ACLU Threatens to Sue Over VMI Dinner Blessing

July 7, 2008 - 8:03 PM

( - The Virginia ACLU is calling for the Virginia Military Institute to stop its practice of saying a blessing before dinner. After two cadets complained about the practice, the Virginia chapter of the American Civil Liberties Union wrote a letter to VMI Superintendent Josiah Bunting III, saying, "religious activities sponsored or directed by the school are unconstitutional and should be stopped immediately."

The school has refused to abolish the tradition of saying grace, and now the ACLU "is strongly considering a lawsuit."

Rebecca Glenberg, legal counsel of the Virginia ACLU, told "VMI is a state school, and the cadets who attend VMI as part of their tuition are required to pay for room and board, which includes their daily meals at the mess hall."

Glenberg added, "VMI has this procedure whereby the cadets all march into the mess hall. They are then called to attention, and while they're still standing, a prayer is delivered, and then they all sit down and eat. So in order to get their dinner, the cadets are required to be there for this prayer. They're required to be standing, and the prayer is part of the official mealtime procedure. And for those reasons, we believe that it's unconstitutional."

But Virginia Attorney General Mark Earley, whose office is the legal counsel for VMI, doesn't see it that way.

In a statement Tuesday, Earley said, "Once again the ACLU goes too far. The Supreme Court has never said adults assembled for an official meal on a college campus may not hear a blessing offered for the meal."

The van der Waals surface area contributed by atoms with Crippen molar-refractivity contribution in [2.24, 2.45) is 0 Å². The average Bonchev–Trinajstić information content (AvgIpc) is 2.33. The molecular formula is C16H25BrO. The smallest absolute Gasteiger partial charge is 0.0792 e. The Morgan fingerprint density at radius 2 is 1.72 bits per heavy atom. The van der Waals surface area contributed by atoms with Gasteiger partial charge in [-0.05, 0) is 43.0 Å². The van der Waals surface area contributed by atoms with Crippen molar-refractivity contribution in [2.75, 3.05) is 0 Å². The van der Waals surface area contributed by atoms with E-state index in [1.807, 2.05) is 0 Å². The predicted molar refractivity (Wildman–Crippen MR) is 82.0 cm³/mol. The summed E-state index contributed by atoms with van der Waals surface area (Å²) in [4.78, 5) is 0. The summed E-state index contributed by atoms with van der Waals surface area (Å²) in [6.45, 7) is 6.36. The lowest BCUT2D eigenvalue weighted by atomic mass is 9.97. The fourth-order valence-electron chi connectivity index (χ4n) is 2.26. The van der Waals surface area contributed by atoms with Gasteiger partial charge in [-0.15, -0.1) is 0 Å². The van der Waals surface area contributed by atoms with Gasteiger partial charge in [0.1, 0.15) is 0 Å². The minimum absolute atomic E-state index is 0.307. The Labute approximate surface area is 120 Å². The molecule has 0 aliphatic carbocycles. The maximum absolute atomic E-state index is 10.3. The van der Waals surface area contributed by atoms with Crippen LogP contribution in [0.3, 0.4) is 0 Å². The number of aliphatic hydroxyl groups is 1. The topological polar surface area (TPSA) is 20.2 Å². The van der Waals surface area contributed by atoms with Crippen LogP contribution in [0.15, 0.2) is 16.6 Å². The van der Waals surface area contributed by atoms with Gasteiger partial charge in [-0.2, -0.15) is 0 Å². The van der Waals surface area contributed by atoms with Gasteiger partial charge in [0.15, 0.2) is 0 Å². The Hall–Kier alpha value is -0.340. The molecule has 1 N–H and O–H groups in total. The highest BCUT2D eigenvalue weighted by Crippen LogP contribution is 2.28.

But, Glenberg's letter states, "There is no reason to believe that the prohibition on school sponsored prayer would be any different in the college setting."

According to Earley, "as a military college, VMI is entitled to the same deference in this regard given to the work of chaplains in military settings. If the ACLU insists on taking VMI to court, we will vigorously defend the Institute and the tradition of saying grace before supper."

VMI officials said the "non-sectarian" prayer, which dates back to the 1950s, makes mention of God, but not Jesus Christ.

The two cadets who complained about the prayer, Neil Mellen, who was raised Catholic and Paul Knick, who is a church-going Lutheran, said they believe religion is personal and should not be mandated by an institution.

In an editorial to The Cadet, a student newspaper, Mellen wrote, "If VMI claims to produce honorable citizen-soldiers it seems only reasonable that those future leaders of America should live by the Constitution."

Mellen added that the prayer "promotes religion over non religion and fosters an environment in which non-participants can feel like or be treated as outsiders."

Both asked that all cadets be allowed to refuse to participate in religious activities, including the mess hall prayer, but the school refused to honor their requests.

"It became painfully clear to us that the only way to effect such a change would be with the help of an outside organization," Mellen said, explaining why they contacted the ACLU.

Before 1996, males only attended the school, but the U.S. Supreme Court ordered it must admit women because it receives state funds.

While the Supreme Court has banned praying in public schools, it has never ruled on prayer at state-supported schools.

Calls to VMI Superintendent Josiah Bunting were not returned at press time.